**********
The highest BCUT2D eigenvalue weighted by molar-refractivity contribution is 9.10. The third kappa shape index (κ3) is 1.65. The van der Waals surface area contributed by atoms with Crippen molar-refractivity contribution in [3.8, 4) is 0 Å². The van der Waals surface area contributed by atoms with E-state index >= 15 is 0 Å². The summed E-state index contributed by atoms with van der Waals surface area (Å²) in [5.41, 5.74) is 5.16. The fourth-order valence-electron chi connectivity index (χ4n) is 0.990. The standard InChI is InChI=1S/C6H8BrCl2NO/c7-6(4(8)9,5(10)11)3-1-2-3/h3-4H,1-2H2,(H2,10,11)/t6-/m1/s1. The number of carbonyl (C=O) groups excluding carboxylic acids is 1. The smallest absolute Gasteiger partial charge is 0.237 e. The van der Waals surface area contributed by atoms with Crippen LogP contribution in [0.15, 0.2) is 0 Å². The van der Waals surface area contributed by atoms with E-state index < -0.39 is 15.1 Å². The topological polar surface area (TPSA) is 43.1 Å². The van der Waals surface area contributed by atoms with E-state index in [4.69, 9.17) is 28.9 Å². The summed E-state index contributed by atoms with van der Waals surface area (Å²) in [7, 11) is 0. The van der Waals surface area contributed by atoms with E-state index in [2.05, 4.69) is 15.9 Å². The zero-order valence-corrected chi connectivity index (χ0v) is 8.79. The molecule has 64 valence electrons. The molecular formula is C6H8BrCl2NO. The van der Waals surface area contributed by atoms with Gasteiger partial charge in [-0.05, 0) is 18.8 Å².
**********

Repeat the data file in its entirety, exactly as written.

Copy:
The highest BCUT2D eigenvalue weighted by molar-refractivity contribution is 9.10. The third kappa shape index (κ3) is 1.65. The van der Waals surface area contributed by atoms with Crippen molar-refractivity contribution in [3.8, 4) is 0 Å². The van der Waals surface area contributed by atoms with E-state index >= 15 is 0 Å². The summed E-state index contributed by atoms with van der Waals surface area (Å²) in [5.41, 5.74) is 5.16. The fourth-order valence-electron chi connectivity index (χ4n) is 0.990. The standard InChI is InChI=1S/C6H8BrCl2NO/c7-6(4(8)9,5(10)11)3-1-2-3/h3-4H,1-2H2,(H2,10,11)/t6-/m1/s1. The number of carbonyl (C=O) groups excluding carboxylic acids is 1. The smallest absolute Gasteiger partial charge is 0.237 e. The van der Waals surface area contributed by atoms with Crippen LogP contribution in [0.15, 0.2) is 0 Å². The van der Waals surface area contributed by atoms with E-state index < -0.39 is 15.1 Å². The topological polar surface area (TPSA) is 43.1 Å². The van der Waals surface area contributed by atoms with E-state index in [4.69, 9.17) is 28.9 Å². The summed E-state index contributed by atoms with van der Waals surface area (Å²) in [7, 11) is 0. The van der Waals surface area contributed by atoms with E-state index in [2.05, 4.69) is 15.9 Å². The zero-order valence-corrected chi connectivity index (χ0v) is 8.79. The molecule has 64 valence electrons. The molecular formula is C6H8BrCl2NO. The van der Waals surface area contributed by atoms with Gasteiger partial charge in [-0.05, 0) is 18.8 Å².